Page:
Strong stuff. Mythic stuff. That stuff which makes life worth living, which lies on the other side of provable fact. How can we be Christians without understanding this? The incarnation itself bursts out of the bounds of reason. That the power which created all of the galaxies, all of the stars in all of their courses, should willingly limit that power in order to be one of us, and all for love of us, cannot be understood in terms of laboratory proof, but only of love. And it is that love which calls us to move beyond the limited world of fact and into the glorious world of love itself. Of Jesus standing with Moses and Elijah, both of whom had themselves stood on the mount and been illuminated by God’s glory. When Moses went down from the mountain his face was so brilliant that people could not bear to look on him, and he had to cover his face in order not to blind them.


The brilliance of God is indeed blinding, and we need myth, story, to help us bear the light.


At the Transfiguration we see the incarnation through divine eyes. This is what God sees. We can only catch a glimpse because of the brightness. At the same time the Transfiguration is full of revelation and shrouded in mystery. But it is this mysterious light and glory that will see us through the long days of Lent as we travel in the shadow of the cross. In her sermon, Madeline continues on why we have a hard time understanding Jesus:


Jesus was not a westerner and He did not have a western mind, which is perhaps why He is so frequently misunderstood by the western mind today. His first miracle was a lavish turning of a large quantity of water into very fine wine at a wedding feast where the guests had already had a lot to drink. He was not interested in the righteous and morally upright people whom He saw to be hard of heart and judgmental, but in those who knew they were sinners and who came to Him for healing. His birth was heralded by angels, visited by adoring shepherds, and resulted in the slaughter of all Jewish infants under the age of two.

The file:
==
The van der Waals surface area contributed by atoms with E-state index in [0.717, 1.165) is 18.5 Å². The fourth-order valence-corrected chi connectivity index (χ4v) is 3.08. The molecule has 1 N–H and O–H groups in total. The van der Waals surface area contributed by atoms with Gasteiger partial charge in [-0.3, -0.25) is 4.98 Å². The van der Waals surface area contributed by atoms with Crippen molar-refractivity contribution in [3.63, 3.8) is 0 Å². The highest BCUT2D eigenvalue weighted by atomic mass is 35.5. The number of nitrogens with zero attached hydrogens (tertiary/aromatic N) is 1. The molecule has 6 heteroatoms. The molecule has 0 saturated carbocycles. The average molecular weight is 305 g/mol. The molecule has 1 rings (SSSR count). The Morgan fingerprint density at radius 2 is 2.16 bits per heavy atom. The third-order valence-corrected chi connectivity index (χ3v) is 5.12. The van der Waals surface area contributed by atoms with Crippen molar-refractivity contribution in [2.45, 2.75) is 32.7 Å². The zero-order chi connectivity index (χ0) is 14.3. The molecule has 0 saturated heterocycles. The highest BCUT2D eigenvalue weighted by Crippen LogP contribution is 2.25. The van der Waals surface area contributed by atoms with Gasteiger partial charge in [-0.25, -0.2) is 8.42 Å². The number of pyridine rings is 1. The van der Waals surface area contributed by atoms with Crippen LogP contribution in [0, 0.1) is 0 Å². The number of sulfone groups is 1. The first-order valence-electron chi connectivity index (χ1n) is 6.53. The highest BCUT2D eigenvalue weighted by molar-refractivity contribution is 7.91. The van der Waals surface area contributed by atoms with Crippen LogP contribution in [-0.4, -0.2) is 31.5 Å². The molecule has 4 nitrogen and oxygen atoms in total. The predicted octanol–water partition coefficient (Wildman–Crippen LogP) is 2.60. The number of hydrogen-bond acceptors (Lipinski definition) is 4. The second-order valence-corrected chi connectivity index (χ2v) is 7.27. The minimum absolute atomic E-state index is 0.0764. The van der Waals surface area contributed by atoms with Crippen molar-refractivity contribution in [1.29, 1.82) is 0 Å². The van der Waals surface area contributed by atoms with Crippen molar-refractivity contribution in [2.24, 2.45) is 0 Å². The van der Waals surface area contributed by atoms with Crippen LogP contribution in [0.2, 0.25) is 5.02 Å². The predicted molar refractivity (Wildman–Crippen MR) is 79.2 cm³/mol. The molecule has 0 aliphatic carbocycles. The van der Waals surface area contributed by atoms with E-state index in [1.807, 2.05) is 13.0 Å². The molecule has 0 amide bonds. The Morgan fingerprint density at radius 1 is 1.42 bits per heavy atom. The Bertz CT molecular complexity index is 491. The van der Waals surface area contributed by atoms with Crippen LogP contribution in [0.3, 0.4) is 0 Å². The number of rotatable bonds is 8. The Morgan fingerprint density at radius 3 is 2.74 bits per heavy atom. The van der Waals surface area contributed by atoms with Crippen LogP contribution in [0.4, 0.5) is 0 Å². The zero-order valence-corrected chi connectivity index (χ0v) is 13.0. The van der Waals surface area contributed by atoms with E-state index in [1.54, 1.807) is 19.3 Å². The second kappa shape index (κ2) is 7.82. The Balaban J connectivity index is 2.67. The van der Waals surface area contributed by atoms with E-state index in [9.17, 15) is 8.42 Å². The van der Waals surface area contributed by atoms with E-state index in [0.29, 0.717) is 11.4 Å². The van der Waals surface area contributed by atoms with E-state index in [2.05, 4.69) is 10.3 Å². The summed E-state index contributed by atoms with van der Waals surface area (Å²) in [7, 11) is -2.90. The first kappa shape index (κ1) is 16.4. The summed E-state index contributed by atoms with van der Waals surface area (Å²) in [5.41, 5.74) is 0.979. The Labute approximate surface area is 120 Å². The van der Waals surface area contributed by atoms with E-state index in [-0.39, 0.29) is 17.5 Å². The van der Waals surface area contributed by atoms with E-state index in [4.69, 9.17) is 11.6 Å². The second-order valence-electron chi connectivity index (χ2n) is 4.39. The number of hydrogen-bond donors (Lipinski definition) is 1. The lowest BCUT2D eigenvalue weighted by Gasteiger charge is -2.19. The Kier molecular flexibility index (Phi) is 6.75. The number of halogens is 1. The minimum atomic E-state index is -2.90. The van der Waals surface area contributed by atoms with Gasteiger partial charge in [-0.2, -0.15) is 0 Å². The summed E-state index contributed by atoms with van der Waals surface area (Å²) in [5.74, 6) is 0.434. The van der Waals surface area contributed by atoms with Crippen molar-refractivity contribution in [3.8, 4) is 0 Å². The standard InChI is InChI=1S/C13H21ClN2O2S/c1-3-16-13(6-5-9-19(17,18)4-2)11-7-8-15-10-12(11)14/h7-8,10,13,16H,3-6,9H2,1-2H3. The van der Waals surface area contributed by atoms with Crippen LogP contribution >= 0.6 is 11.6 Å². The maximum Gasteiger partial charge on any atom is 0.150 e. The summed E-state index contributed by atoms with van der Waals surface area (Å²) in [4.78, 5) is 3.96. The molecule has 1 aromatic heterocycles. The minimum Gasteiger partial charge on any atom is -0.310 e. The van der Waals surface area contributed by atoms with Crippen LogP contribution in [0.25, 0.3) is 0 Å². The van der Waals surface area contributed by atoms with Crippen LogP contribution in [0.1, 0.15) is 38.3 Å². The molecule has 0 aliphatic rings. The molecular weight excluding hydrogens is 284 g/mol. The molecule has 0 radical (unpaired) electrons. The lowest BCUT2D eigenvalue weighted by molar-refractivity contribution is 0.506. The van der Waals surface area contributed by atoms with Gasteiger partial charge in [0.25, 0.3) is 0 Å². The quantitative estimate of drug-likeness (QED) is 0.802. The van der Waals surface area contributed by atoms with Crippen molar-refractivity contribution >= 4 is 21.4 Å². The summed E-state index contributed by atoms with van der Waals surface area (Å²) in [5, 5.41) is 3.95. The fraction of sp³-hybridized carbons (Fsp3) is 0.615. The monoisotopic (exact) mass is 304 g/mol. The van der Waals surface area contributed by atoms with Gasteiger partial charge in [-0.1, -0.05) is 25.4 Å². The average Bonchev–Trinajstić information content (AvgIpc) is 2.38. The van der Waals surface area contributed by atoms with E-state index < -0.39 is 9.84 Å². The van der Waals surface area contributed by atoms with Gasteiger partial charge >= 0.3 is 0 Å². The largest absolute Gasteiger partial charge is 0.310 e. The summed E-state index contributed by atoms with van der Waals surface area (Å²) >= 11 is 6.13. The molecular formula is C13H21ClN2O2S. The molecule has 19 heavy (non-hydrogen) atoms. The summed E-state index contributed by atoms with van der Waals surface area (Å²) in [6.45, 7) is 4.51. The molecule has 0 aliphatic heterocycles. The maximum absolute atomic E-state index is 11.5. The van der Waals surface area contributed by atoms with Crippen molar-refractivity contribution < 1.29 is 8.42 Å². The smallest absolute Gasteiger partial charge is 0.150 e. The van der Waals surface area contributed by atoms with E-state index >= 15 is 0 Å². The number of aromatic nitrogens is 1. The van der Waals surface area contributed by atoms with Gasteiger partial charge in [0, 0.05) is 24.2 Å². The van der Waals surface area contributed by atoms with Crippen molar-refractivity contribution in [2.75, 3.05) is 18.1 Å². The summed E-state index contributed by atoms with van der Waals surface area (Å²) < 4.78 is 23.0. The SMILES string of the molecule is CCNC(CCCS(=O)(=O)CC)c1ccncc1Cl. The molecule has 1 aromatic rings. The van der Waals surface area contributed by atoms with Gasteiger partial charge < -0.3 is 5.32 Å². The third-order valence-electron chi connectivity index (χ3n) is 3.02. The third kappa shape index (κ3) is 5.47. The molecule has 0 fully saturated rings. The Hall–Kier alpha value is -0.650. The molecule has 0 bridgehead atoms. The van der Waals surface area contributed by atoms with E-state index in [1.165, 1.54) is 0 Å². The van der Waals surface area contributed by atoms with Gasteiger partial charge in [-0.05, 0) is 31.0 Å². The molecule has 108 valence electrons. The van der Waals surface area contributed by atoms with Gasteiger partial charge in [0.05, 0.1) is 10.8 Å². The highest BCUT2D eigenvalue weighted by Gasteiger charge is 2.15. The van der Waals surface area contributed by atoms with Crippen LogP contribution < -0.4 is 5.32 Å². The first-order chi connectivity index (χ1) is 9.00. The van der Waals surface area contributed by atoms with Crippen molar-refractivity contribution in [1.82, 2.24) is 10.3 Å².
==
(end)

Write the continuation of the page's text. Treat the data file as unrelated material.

If Jesus was a threat to Herod two thousand years ago, He is still a threat today because He demands that we see ourselves as we really are, that we drop our self-protective devices, that we become willing to live the abundant life He calls us to live. We retaliate by trying to turn Him into a wimp who has come to protect us from an angry father who wants us punished, and the retaliation hasn’t worked, and we’re left even more frightened and even more grasping and even more judgmental.


And that is what Lent is about: seeing who we really are and letting Christ lead us into that abundant life that is full of the love of God. It is a season of repentance and self-examination. One thing the Transfiguration makes clear is that we are not God. But as we walk the days of Lent, seeing our humanness good and bad, we have the light of the Transfiguration to remind us of who our God is. And it helps us make it to Easter when not even death can hold onto the light that has come into the world.


But we have three more days before Lent begins, and during this time we can dwell and meditate on the mysterious light of God in our lives and world. This is the light that will sustain us through Lent until Easter.


The picture is from the St. John’s Bible.